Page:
Friedlieb Ferdinand Runge: How the Godfather of Caffeine Kickstarted Coffee

That's damn fine coffee.

Danny Paez

Caffeine is the world’s most widely used psychoactive drug. It’s in coffee, naturally, but also fizzy drinks, and even in bars of soap.

The particularly wide array of methods of beating morning brain is in no small part thanks to the work of a Germany chemist Friedlieb Ferdinand Runge, who first isolated the stimulant in 1819, a monumental scientific discovery that also had widespread cultural implications.

On Friday, Runge would have turned 225 years old, and Google commemorated his finding with a Google Doodle.

Runge’s history-changing chemistry experiment started with a gift. His friend, the writer and politician Johann Woflgang Von Goethe, visited him to see a demonstration of how the plant Atropa belladonna can dilate pupils. Runge wowed his guest by using a cat as an experimental subject, and Goethe gave him a bag of coffee beans as a token of appreciation, he recounted in his book Hauswirtschaftlichen Briefen.

“He handed me a carton of coffee beans, which a Greek had sent him as a delicacy,” reads an English translation. “‘You can also use these in your investigations,’ said Goethe. He was right; for soon thereafter I discovered therein caffeine.”

Runge discovered the active ingredient in coffee that holds us down every day.

Unsplash / Ozgu Ozden

Runge first called it “Kaffebase” and his dicovery inspired other scientists to continue researching the active ingredient in coffee throughout the 19th Century.

In 1895, German chemist Hermann Emil Fischer was the first to synthesize caffeine from its chemical components, which was part of the research that won Fischer a Nobel Prize in 1902. But understanding the precise mechanics of caffeine was a discovery that had implications stretching far beyond the scientific world.

The Friedlieb Ferdinand Runge Google Doodle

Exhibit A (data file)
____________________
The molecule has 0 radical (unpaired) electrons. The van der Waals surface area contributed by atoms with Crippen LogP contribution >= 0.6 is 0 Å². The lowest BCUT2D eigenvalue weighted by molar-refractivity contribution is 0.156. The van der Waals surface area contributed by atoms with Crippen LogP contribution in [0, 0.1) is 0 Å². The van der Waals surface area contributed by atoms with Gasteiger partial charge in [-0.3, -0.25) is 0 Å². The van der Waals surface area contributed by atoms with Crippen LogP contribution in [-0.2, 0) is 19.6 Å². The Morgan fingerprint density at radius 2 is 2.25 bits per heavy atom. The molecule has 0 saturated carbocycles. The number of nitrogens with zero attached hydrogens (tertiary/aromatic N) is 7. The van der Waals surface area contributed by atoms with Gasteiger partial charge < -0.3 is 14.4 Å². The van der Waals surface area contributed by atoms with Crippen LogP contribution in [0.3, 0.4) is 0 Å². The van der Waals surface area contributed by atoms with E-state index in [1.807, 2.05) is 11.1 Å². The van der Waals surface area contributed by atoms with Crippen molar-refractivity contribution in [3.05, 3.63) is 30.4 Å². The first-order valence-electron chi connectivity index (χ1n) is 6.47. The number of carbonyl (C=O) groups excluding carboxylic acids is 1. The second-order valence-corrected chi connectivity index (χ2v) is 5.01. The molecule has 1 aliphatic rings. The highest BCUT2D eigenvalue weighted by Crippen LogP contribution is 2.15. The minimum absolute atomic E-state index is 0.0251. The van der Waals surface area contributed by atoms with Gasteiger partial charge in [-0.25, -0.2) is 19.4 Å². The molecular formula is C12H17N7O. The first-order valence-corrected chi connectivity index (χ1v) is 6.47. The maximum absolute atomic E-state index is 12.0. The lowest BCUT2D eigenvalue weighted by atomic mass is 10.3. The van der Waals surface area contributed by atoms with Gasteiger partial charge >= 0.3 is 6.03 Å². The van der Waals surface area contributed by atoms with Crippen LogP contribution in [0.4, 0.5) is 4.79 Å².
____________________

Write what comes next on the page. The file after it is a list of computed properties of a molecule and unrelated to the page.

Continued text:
How Caffeine in Coffee Changed European Culture

Caffeine was first widely consumed in coffee, which was discovered in Ethiopia during the 11th Century. Coffee beans quickly spread throughout the Arabian Peninsula, leading to the creation of massive farms in Yemen. It finally made it to Istanbul in the 1500s, where European travelers brought it back home with them and unwittingly changed the continent’s culture for good.

Before the Western world was introduced to coffee, people would often start their mornings by cracking a cold one. Polluted water supplies not only made beer Europeans’ drink of choice, it was also a source of sustenance, concoctions like beer soup (a concoction of beer, eggs, and fat) were common, and people then usually continued to sip beer throughout the day. But that quickly changed once coffee came into the picture.

Workers quickly realized that the coffee jitters were much better for productivity than being slightly buzzed all day long. In fact, the New York Stock Exchange began in a coffee house where brokers would get together to trade securities and sip java, which was most likely easier as they weren’t drunk. Coffee is also credited with bringing about the age of Enlightenment and the Industrial revolution.

A 1797 painting showing the Tontine Coffee House with the flag on its roof and Wall Street to the right.

NY Historical Society

American science author Steven Johnson wrote, “the age of reason accompanies the rise of caffeinated beverages” in his book Where Good Ideas Come From: The Natural History of Innovation. It was also widely reported that workers, who were the backbone of the factories and companies that ushered in the age of mass industry, heavily relied on coffee to get through the day.

Thanks to Runge, we know why a cup of joe makes up hop out of bed and how we can take caffeine and put it into a host of different products. Now, that’s damn fine coffee.

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